Mary Kelly (c.1758-1820)

Mary Kelly was a convict transported for seven years per the Lady Penrhyn (1788). She is one of the 17 First Fleeters with memorials buried in St. John’s Cemetery, Parramatta and is closely associated with the early history of Sydney suburb Kellyville. She married fellow St. John’s First Fleeter Humphrey Evans and, though he came to the colony as a free man and she came here as a convict, she lies in a marked grave while the location of his burial plot in the cemetery is unknown.


  • Alias: Sophia Owen (confirmed alias in an earlier London-based crime) see link and link
  • Alias: Frances Owen (confirmed alias in an earlier London-based crime) see link
  • Colloquial: “Polly” (‘Polly’ is a colloquial name for ‘mistress’ or ‘prostitute.’ ‘Molly’ is a male, effeminate, homosexual prostitute, hence the associated early 18th-century to late 19th-century term ‘Molly Houses.’
  • Alias: Mary Dykes | Mary Dicks | Mary Dix
  • Married name: Mary Evans
  • Married name: Mary Kelly
  • Alternate: Margaret Kelly


  • Born: c.1758
  • Tried and convicted at the Old Bailey: 26 April 1786
  • Arrived at Botany Bay per Lady Penrhyn: 20 January 1788
  • Arrived at Port Jackson per Lady Penrhyn: 26 January 1788
  • Married fellow First Fleeter Humphrey Evans: 12 April 1793
  • Returned to England: 1797
  • Arrived at Port Jackson per Rolla: 12 May 1803
  • Married Hugh Kelly: 14 August 1808
  • Died: 10 November 1820
  • Buried: 11 November 1820 at St. John’s Cemetery, Parramatta

Burial Location

  • Section 1, Row L, No.4 at St. John’s Cemetery, Parramatta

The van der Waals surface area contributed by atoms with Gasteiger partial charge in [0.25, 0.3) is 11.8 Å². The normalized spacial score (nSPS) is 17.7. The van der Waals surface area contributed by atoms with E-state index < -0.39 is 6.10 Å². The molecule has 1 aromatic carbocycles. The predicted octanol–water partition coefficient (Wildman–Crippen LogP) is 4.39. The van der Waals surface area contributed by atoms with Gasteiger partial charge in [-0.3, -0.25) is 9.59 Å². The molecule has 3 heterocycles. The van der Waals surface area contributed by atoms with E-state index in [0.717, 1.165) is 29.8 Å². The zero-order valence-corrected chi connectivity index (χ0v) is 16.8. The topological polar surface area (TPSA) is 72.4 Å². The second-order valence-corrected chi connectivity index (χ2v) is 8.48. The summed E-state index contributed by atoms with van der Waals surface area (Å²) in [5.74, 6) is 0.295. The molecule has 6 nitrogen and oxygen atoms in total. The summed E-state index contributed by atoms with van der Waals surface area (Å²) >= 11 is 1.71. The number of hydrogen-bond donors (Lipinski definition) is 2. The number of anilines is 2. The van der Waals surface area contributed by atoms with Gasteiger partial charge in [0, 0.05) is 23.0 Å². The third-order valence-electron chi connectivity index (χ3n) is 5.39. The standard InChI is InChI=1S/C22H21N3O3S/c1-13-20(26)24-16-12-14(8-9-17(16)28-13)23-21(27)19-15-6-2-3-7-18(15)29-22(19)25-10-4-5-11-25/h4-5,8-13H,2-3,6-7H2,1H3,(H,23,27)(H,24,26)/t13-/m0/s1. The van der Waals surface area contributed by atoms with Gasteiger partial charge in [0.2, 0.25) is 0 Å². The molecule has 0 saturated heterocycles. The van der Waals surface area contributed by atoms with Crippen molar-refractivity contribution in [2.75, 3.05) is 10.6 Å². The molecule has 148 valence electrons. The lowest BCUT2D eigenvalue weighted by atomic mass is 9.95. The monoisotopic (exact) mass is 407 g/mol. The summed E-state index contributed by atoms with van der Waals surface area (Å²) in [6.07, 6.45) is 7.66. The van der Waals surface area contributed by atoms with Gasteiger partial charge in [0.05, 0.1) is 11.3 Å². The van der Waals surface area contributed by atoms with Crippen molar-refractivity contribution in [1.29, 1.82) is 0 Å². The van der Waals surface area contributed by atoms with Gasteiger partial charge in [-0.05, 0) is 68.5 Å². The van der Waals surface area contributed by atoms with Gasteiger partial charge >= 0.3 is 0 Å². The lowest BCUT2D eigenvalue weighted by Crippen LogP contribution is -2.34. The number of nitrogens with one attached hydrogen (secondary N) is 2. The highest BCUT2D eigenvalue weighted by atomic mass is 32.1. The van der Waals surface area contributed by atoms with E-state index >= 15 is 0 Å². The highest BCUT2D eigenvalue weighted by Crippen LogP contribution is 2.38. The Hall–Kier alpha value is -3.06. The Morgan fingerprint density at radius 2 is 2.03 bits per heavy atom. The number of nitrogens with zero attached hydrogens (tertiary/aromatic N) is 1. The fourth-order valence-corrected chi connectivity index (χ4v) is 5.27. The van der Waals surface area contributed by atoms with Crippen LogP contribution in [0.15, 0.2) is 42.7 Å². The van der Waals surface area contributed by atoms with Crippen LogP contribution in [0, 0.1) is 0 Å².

• Spouse of Humphrey Evans (12 April 1793 – 1 August 1805)
  • Spouse of Hugh Kelly (14 August 1808 – 10 November 1820)


  • Stay maker
  • Settler’s wife
  • Inn-keeper’s wife


Mary Kelly: The First Lady of Kellyville (2016)

By Michaela Ann Cameron

Abstract: We tune into Mary Kelly’s life story not at the very beginning but on the night of 11 April 1786 in London’s infamous ‘Rosemary Lane’ neighbourhood. There, the jingly-jangly sound of loose coins saw her convicted of grand larceny and transported for seven years on the First Fleet’s Lady Penrhyn; a ship notoriously described as containing the most “Abandon’d Prostitutes.” The story then takes us all the way to “There and Nowhere” – the middle of nowhere that ended up right in the middle of the action during the Castle Hill convict uprising of 1804. Ultimately, There and Nowhere was renamed Kellyville, in honour of Mary’s convict servant and second husband Hugh Kelly, making this formerly not-so-ladylike Lady of the Penrhyn, the First Lady of Kellyville. more>>




  • Judith Dunn, The Parramatta Cemeteries: St. John’s, (Parramatta, NSW: Parramatta and District Historical Society, 1991)
  • Mollie Gillen, The Founders of Australia: A Biographical Dictionary of the First Fleet, (Sydney: Library of Australian History, 1989)
  • polly‘ and ‘molly‘ in Jonathan Green, Green’s Dictionary of Slang, (2017) accessed online 10 March 2017
  • Old Bailey Proceedings Online (, version 7.2), 26 April 1786, trial of MARY DYKES ELIZABETH HEBERT (t17860426-40), accessed 3 April 2016
  • Parish Burial Records, Textual Records, St. John’s Anglican Church Parramatta, New South Wales, Australia.


# First Fleet

# Convict

# Trial Place: Old Bailey

# Ship: Lady Penrhyn (1788)

# Ship: Rolla (1803)

# Burial year: 1820

# Grave: marked